If you’re planning to go down on one knee this Christmas, then beware.
A new report has revealed that jewellery lovers are being deliberately misled about the quality and value of the diamond rings they buy.
In some cases this could mean spending several hundred or even thousands of pounds more on a piece of jewellery, because the diamonds have been over-graded.
The British Jewellers Association (BJA) and the National Association of Goldsmiths (NAG) are now calling for greater honesty and transparency in diamond trading following the release this week of the ‘Honest Grading‘ report which has highlighted the over grading of diamonds going on in some areas of the industry.
A diamond’s value depends on four main characteristics – clarity, colour, cut and carat. Retailers should give shoppers a reputable certificate, or ‘diamond grading report’ which confirms the stone’s authenticity and characteristics.
Steven Stone a Cheshire-based bespoke jeweller with 46 years` experience says he has seen an unprecedented 30 per cent increase in people turning to him after they have discovered the diamond ring they bought elsewhere isn`t what it seems.
‘What’s happening is that shoppers are being ripped off right across the board – from some of the high end retailers to online suppliers. And it`s a very simple ruse. People are being sold diamonds with a certificate which isn`t worth the paper it is written on. That is, the diamond hasn’t been assessed by industry-recognised laboratory. So when either they receive it – had they bought it online – or come to sell it, it’s clear the diamond is worth nowhere near what they have paid for it.
This could mean, for example, that a diamond engagement ring they paid, say, £3000 for, is actually only worth £1,500. ‘Simon Rainer, CEO of the British Jewellers Association (BJA) added: ‘Without question the issue of miss-sold diamonds forms the highest percentage of consumer customer complaints we receive.’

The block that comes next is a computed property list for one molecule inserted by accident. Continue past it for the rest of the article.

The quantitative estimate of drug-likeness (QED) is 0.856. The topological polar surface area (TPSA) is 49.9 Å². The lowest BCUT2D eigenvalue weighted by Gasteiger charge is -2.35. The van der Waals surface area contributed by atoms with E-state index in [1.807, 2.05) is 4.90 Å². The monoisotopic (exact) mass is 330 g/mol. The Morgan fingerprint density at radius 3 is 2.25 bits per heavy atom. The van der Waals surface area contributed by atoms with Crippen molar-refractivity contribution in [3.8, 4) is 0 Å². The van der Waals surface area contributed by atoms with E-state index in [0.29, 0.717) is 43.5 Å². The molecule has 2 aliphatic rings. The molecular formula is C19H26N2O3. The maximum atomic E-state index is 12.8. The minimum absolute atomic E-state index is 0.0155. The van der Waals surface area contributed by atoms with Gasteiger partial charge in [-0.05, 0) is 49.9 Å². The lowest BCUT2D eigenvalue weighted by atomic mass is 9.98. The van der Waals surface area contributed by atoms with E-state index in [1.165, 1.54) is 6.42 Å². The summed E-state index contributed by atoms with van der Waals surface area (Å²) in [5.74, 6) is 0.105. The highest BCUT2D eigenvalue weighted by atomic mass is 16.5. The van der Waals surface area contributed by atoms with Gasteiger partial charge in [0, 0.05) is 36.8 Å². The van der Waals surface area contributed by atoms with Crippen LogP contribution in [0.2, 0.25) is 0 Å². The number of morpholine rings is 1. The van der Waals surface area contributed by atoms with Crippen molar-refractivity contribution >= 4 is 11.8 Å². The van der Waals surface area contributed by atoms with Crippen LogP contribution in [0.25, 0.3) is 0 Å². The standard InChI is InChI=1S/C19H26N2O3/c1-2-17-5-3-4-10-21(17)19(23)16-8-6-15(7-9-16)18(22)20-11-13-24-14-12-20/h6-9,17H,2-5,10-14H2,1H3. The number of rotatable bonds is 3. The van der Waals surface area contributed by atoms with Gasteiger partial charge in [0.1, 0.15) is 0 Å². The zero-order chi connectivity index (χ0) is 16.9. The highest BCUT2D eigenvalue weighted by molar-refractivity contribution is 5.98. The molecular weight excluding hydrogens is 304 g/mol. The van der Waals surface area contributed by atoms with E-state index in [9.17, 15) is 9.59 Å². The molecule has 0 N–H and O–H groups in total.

Though not a legal obligation, jewellers should offer certificate of authenticity when selling diamonds (usually in the form of a solitaire engagement ring). The leading laboratories recommended by the BJA include certificates issued by the GIA (Gemological Institute of America) – which is considered to have the strictest standards – which confirms the diamond has been subjected to rigorous testing.
However it seems many jewellers, including some well known celebrity suppliers, are using certificates with no real authentication. In some cases they are simply drafting one themselves.
The Honest Grading report, released by The Rapaport Group – which provides support services within the jewellery trade across the world, and sent to over 77,000 jewellery trade members worldwide, concluded there was widespread over grading of diamonds.
The BJA and NAG are now calling for the UK jewellery industry to agree to a common policy so that consumers can have confidence in the stones they buy.
Adds Steven Stone:
‘Buying a piece of diamond jewellery is not an everyday purchase. Usually it is for something really special. Customers are entitled to believe that the diamond they get is worth what they are paying for it.’
‘It’s vital therefore if you are buying your diamond engagement ring to ask if the main stone is certificated and to verify which laboratory it has been graded by. Until the UK adopts some form of rigorous and independent authority to do this, then the GIA remains the gold standard certificate.
‘What’s more, don’t pay more for this certificate – your jeweller should be willing to show you how the value of your diamond has been assessed. Yet you’d be amazed – from top names in Jewellery, to well-known brands on the high street and across the internet – how many don’t do this.’
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